RPG-a-Day 2018
RPG-a-Day 2018 Day 05 (alternate): Narrowest escape?

Today’s question would have been my favourite recurring NPC, but since I feel it’s too similar to yesterday’s question of the most memorable NPC, I thought I’d delve into the alternate questions and the one that jumps out the most is talking about my narrowest escape.

I’ve had my share of close encounters over the years, but the one that sticks in my memory as the one that went closest to the wire came near the start of my roleplaying tenure. FCPN head honcho David Stobbie, Mark Williamson, Ross Macleod and I had played through the first D&D 3rd Edition adventure The Sunless Citadel and had advanced to the next adventure, The Forge of Fury. We had infiltrated the fortification somehow (we were young and new to the game, subtley was not a regular feature of our tactics) and had progressed though to the Troglodyte area of the adventure, and so the war of attrition began. Our party was made up of my Half Orc Barbarian, Ross’s Elf Rogue, Mark’s Elf Cleric, and Stobbie’s Human Fighter, and when faced with a couple of Troglodyte guards, we employed our standard tactics of charging straight in, what we didn’t know, was this triggered a number of other Troglodytes joining the fight as the sounds of battle raged on, as each turn passed more Troglodytes joined the fray, though we were making progress in wearing down their numbers, but damage was being taken. To make matters worse, the Troglodyte chief joined the fight with his pet lizard…

At this point my Barbarian breaks off from the throng of normal Troglodytes to engage the chief and his lizard. We were racking up kills but eventually the rogue dropped, and to make matters worse, the chief went invisible and started “buffing” the normal Troglodytes while the barbarian took on the lizard. We managed to stabilize the rogue and take down a few more Troglodytes before the fighter dropped, though at this point the lizard was felled and my barbarian was swinging wildly for the invisible chief. The cleric held on and downed a couple more Troglodytes before the chief was taken out of the game by a lucky hit (I have a deep seated hatred of miss chances). So with the cleric and the barbarian facing off against the remaining Troglodytes, the fight wore on, eventually the cleric dropped leaving the barbarian alone, and running low on rounds of rage remaining. Both the fighter and the cleric managed to stabilise as the barbarian whittled the remaining Troglodytes down from three, to two, to one, and then it got tense…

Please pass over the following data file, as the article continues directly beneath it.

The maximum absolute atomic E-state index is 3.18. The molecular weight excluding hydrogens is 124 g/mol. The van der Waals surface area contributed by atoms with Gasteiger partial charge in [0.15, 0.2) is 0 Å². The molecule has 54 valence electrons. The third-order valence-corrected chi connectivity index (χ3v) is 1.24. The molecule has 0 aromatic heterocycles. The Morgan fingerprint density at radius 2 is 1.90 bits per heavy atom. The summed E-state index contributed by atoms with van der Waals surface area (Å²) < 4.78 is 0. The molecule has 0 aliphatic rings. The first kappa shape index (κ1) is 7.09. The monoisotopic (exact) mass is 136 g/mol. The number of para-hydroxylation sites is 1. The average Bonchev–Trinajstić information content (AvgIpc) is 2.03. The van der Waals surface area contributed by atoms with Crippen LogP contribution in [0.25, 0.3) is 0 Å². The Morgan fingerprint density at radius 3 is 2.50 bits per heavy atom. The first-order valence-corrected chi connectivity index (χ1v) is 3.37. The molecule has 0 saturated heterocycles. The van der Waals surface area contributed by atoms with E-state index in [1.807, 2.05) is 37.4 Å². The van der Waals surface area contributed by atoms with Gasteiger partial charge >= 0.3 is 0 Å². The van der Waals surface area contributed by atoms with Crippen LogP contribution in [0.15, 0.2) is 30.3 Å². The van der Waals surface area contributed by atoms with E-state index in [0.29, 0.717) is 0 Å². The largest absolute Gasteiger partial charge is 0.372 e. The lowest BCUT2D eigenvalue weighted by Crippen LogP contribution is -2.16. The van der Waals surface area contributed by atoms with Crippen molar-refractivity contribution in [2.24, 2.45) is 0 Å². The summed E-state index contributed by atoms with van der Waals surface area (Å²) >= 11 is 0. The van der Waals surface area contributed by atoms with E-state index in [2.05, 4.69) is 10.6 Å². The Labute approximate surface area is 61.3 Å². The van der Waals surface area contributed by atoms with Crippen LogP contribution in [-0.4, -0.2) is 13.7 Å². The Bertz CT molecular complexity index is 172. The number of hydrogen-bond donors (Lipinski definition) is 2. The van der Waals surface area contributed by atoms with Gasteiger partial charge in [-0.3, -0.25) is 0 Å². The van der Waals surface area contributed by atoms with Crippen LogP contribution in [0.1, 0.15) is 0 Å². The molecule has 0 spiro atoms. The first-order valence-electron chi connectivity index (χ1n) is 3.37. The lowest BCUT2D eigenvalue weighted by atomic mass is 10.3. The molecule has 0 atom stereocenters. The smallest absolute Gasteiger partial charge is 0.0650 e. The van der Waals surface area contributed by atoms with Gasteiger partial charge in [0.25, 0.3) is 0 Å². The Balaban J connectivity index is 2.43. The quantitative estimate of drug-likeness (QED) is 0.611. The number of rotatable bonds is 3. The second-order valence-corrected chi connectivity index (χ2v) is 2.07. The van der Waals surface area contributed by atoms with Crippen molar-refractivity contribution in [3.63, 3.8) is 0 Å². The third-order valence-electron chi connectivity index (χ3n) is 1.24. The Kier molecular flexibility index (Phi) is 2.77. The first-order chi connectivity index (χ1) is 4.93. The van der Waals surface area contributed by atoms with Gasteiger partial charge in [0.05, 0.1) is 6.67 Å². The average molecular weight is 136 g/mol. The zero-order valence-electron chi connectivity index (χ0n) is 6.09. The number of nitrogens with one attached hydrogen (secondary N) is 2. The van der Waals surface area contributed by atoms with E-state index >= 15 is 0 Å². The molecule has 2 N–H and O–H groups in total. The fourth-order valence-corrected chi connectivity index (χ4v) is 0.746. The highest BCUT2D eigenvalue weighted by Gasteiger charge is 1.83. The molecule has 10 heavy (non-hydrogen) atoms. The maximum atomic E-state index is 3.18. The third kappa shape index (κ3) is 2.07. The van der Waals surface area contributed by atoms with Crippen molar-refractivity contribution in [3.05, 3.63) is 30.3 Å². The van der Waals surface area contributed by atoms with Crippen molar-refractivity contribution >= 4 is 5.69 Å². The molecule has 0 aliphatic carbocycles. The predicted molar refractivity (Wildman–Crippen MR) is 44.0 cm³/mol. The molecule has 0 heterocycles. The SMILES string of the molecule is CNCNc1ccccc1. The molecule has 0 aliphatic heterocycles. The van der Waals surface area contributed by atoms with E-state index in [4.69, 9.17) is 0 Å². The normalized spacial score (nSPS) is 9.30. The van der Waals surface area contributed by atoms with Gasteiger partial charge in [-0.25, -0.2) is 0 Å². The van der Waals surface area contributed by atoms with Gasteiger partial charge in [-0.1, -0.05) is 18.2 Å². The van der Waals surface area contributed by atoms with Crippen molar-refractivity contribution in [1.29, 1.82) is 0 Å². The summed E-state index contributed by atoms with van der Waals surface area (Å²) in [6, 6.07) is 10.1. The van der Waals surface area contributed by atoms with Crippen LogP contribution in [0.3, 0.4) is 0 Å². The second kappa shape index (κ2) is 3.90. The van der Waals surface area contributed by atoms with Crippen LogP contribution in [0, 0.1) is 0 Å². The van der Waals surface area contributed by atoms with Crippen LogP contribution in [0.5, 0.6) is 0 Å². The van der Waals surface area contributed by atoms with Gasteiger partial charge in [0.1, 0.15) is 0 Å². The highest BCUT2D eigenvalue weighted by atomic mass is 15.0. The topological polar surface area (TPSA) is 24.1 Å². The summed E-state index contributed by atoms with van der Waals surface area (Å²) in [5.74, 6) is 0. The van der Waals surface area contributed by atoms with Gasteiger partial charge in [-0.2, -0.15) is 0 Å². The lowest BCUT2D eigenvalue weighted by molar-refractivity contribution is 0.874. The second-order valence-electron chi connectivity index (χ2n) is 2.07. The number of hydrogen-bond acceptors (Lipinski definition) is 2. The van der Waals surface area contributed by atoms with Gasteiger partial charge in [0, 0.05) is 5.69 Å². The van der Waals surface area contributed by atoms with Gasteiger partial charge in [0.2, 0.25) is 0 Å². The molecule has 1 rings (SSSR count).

With one Troglodyte remaining, the barbarian’s rage ran out, causing him to become fatigued (at this point no fight had ever gone on longer than a couple of rounds so rage running out was practically unheard of). Round after round passed without a blow landing, occasionally the Troglodyte would connect and chip away at the barbarian’s health, but never enough to down it. We all knew that a hit from the barbarian was going to be enough to drop the last Troglodyte, but the dice had other ideas as a killing blow never arrived. The troglodyte managed to lower the barbarian to three hit points before another series of misses occured, each dice roll accompanied by tense scrutiny as the whole group waited with baited breath for the barbarian to hit, which he finally did, but a poor damage roll meant the battle raged on. I don’t know how long it went on for, or even how long the battle actually lasted, at the time it felt like forever as miss followed miss followed miss until finally the barbarian connected, killing the troglodyte, to raucus cheers from the party. The barbarian hefted the rogue over his shoulder, and dragging the fighter and cleric, retreated to an earlier room in the dungeon to allow the team to recover from the prolonged, and nearly catastrophic battle.

Now it’s been a long time since this session, probably just shy of 20 years, so my memory of the events may not be 100% accurate, and having run the adventure in the intervening time and read the encounters, I’m not sure if the GM padded the number of Troglodytes and toughened them up a bit as the fight wore on to give us a bit of a challenge, but I remember it went right down to the wire. The atmosphere in the room in the run up to the final decisive blow was palpable, each dice roll was charged with tension knowing one hit would do the job, and the frustration of each miss just added to the experience. In my mind, those last couple of turns must have looked like two prize-fighters slogging it out after going ten rounds, looking for the knock out punch. The relief when I finally connected was such a rush of emotions that the encounter has never left my mind, and ranks up there as one of my favourites in all the time I’ve played. I don’t know how many rounds the combat went on for, but it felt like an eternity and to come out the end as the survivor was such an epic moment in my roleplaying experiences.

For tomorrow’s question, I’ll look at how players can make a world seem real…

You can share your tales of gaming narrow escapes in the comments below. In the meantime, you can follow me @bargtheogre on Twitter, or check out the Inside the Ogre’s Cavern podcast at @itocpodcast

RPG-a-Day 2018: Day 06 – How Can Players Make A World Seem Real? ⇒